'Green' paving helps the bay, human health
Every time it rains, San Francisco Bay gets a little sicker. But it doesn't have to be that way.
Asphalt streets collect pollutants from motor oil to metals from brake pads to nutrients from garden fertilizers. Rains quickly wash it all into storm drains, local streams and the bay. When combined with decades of industrial pollution, storm-water runoff damages marine life and kills fish, leaving those that survive too toxic to eat. We cannot completely repair the bay's ecology, but we can improve its health and ours by changing the way we build city streets.
With $30 million available for street and watershed improvements, the city of Berkeley has a golden opportunity to be a standard bearer for urban design that benefits public health and the environment. However, if the city pursues business as usual, it will squander the opportunity.
In addition to transporting pollution to the bay, asphalt and paving materials contribute directly to pollution that can affect human health. Asphalt is held together by a mixture of petroleum products and waste from refineries and other industrial sources. This "recycled" material means that roads essentially become dumping grounds for waste that would otherwise require safe disposal. In addition, paved surfaces may be coated with extremely toxic sealants, which have been banned in Washington and Minnesota. Over time, these chemicals leach into waterways and the soils surrounding streets.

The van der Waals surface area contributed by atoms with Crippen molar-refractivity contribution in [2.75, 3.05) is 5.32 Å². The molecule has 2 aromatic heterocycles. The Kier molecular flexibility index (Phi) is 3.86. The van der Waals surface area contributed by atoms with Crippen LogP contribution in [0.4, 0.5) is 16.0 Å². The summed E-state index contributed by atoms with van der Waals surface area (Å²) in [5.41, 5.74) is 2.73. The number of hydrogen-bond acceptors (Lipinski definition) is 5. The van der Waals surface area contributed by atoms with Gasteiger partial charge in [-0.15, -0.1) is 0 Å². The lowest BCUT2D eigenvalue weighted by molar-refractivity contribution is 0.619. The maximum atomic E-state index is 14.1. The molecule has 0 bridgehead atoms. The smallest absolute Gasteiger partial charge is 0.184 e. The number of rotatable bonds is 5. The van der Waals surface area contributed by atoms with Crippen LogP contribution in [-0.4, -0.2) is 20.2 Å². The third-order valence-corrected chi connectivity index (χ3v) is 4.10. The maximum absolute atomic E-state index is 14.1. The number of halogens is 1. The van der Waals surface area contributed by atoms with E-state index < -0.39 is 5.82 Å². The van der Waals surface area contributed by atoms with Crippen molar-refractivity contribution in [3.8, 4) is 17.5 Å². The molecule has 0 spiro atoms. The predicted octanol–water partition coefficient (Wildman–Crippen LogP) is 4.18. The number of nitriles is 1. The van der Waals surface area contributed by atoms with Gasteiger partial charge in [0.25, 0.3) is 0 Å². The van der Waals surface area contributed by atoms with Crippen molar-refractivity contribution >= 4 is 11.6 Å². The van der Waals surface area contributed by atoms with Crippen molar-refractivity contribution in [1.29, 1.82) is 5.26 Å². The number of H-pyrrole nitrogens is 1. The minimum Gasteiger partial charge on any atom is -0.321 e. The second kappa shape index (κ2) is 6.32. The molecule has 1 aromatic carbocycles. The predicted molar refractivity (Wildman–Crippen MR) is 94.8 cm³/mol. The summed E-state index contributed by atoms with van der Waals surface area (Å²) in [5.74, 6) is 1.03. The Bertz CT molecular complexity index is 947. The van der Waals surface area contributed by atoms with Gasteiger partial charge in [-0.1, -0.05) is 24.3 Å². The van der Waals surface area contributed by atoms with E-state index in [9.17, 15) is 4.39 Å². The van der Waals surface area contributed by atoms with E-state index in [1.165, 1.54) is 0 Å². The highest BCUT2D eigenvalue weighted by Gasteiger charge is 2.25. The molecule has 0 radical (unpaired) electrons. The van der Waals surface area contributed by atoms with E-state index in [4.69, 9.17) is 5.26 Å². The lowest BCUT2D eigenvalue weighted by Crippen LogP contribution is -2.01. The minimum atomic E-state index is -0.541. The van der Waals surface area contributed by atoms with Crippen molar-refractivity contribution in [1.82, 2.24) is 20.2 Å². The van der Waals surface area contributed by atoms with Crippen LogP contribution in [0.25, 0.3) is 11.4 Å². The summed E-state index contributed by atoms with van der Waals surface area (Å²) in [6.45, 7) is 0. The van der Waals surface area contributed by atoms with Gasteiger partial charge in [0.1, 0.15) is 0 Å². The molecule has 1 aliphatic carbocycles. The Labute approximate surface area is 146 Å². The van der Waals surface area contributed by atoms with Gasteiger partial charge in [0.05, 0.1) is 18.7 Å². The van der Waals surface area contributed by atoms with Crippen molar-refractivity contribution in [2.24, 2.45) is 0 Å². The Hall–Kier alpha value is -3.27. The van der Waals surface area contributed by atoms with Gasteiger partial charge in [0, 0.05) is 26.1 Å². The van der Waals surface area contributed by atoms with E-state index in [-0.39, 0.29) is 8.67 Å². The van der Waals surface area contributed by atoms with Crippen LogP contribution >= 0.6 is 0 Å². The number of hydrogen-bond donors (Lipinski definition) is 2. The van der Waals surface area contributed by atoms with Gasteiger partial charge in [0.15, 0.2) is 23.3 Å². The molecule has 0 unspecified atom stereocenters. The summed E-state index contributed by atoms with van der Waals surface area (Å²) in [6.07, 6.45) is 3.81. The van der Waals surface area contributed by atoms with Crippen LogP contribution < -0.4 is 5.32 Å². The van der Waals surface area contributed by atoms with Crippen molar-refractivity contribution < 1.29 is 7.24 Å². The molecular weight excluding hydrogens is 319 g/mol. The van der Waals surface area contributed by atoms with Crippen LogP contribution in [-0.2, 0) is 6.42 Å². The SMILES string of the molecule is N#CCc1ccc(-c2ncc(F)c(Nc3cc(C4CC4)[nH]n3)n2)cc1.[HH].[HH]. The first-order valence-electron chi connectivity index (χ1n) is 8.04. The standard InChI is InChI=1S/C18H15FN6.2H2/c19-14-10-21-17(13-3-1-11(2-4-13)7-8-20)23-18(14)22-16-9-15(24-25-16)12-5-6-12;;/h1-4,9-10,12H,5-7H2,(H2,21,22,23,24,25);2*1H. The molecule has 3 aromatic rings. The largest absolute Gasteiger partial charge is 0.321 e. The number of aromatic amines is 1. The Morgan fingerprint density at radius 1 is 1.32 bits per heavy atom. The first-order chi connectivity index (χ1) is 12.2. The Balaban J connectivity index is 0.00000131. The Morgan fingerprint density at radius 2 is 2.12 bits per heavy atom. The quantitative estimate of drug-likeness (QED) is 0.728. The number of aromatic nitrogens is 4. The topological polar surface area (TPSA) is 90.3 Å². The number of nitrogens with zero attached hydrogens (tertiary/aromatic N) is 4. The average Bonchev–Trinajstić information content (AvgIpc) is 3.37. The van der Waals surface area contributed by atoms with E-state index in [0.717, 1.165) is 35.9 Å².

In 2012, Berkeley voters approved a bond for green infrastructure and street paving. The bond could be a great step forward, because the city needs to move away from asphalt paving alone. Modern pavement can allow water to soak into the soil, removing pollutants as it does. Better design for streets can channel storm water into basins filled with native vegetation that filter and clean the water.
These improvements would provide multiple benefits, including reduced flooding and pollution, aesthetic and safety improvements, and increased local property values. UC Berkeley has successfully installed green infrastructure on its campus. The city of Berkeley should follow the university's lead.
Unfortunately, the city's proposed $8.5 million spending plan for 2014-15 misses the mark by overwhelmingly emphasizing asphalt paving. City staff have recognized the need to incorporate low-impact development, but its design standards still specify asphalt paving without meaningful incorporation of green design. It would be a shame if our progressive leaders choose to spend taxpayer dollars on asphalt, when the chance exists to do something truly forward looking for our city and the bay.
As a first step, the city should move away from asphalt replacement. It should do so by emphasizing the green infrastructure that voters approved, and include environmental and public health when making budget decisions. These elements require review by city commissions. Using the bond proceeds to invest in our environmental and human health would pay great dividends for our residents.